CANADA FX DEBT-C$ hits fresh 12-year low on oil rout, rate cut bets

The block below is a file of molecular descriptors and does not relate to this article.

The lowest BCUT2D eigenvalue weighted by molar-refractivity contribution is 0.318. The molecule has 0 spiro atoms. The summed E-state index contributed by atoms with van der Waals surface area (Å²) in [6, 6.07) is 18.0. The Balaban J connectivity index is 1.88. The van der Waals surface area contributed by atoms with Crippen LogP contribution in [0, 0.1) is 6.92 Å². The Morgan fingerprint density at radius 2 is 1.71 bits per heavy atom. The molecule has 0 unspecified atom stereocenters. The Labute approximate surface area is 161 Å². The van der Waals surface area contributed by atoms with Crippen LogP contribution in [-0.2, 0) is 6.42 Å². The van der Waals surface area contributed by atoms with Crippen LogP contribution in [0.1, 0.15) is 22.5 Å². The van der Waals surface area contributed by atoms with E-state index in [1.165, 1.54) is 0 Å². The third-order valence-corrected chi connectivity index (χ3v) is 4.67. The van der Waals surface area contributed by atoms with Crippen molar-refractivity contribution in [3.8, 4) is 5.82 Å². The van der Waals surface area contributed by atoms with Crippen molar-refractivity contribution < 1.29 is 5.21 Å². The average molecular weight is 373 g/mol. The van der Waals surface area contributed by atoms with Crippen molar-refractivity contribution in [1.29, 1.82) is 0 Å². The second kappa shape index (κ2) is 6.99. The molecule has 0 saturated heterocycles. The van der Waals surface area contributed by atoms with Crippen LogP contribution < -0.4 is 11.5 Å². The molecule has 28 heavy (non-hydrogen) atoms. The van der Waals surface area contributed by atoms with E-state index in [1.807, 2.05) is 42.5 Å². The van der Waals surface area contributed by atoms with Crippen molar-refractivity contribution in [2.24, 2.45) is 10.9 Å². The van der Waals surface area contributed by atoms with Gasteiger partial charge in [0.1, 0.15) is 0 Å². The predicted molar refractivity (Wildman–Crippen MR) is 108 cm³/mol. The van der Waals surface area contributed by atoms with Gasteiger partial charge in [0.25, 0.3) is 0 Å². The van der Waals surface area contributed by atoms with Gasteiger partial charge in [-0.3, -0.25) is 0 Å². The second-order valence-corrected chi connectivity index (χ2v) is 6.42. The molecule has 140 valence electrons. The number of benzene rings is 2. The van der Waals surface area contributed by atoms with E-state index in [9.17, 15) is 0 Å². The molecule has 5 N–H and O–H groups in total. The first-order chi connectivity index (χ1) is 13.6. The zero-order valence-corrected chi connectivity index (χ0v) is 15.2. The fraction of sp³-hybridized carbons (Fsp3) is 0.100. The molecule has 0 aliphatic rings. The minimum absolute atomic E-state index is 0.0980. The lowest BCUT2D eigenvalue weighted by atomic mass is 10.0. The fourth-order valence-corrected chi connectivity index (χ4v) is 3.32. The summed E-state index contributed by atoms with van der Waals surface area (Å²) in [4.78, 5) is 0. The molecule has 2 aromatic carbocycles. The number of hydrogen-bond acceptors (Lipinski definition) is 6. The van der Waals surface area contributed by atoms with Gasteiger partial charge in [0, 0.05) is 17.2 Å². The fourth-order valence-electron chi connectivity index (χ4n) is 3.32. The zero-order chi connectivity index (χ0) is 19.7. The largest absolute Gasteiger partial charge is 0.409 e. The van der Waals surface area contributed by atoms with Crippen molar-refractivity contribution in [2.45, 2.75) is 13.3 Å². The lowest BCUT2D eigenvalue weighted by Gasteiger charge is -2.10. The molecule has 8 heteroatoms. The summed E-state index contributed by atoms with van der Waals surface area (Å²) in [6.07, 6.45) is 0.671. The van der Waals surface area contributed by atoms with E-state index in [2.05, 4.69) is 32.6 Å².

* Canadian dollar at C$1.4629 or 68.36 U.S. cents * Currency hit a fresh 12-year low at C$1.4689 * Bond prices higher across the maturity curve * The 10-year yield hit a fresh record low at 1.094 percent TORONTO, Jan 20 (Reuters) - The Canadian dollar tumbled to a fresh 12-year low against its U.S. counterpart on Wednesday as an oil rout deepened and global stocks fell, while the market raised bets that the Bank of Canada will cut interest rates. U.S. crude touched its lowest since 2003, as a global supply glut bumped up against bearish financial news that sparked deeper worries over demand. Recent widening in credit spreads have tightened financial conditions, adding to the reasons for the Bank of Canada to cut rates today, according to a research note this morning from BMO Capital Markets. On the other hand, some economists believe that the drop in the Canadian dollar has done the "heavy lifting" for the central bank, while a sharper move lower in the currency could weigh on confidence. The market has fully discounted a rate cut by April. On Tuesday, a rate cut was not fully discounted until May. Moreover, it has implied a near 50-percent probability of a second rate cut by the end of the year. At 9:08 a.m. EST (1408 GMT), the Canadian dollar was trading at C$1.4629 to the greenback, or 68.36 U.S. cents, weaker than Tuesday's close of C$1.4559, or 68.69 U.S. cents. The currency's strongest level of the session was C$1.4554, while it hit its weakest level since April 2003 at C$1.4689. Adding to the gloom for Canada's economy, a major oil and gas producer Husky Energy cut capital spending and production forecasts. In addition, a report by TD Securities said oil sands producers now lose money on every barrel produced. Firmer-than-expected economic data reported by Statistics Canada was overshadowed by the spike in risk aversion. Canadian manufacturing sales increased by 1.0 percent in November, breaking a three-month falling streak. Wholesale trade surged by 1.8 percent in November from October, recording the first rise in five months. Canadian government bond prices were higher across the maturity curve on the flight to safety. The two-year price was up 5.5 Canadian cents to yield 0.263 percent and the benchmark 10-year rose 48 Canadian cents to yield 1.126 percent. The 10-year yield hit a fresh record low at 1.094 percent. (Reporting by Fergal Smith; Editing by Nick Zieminski)
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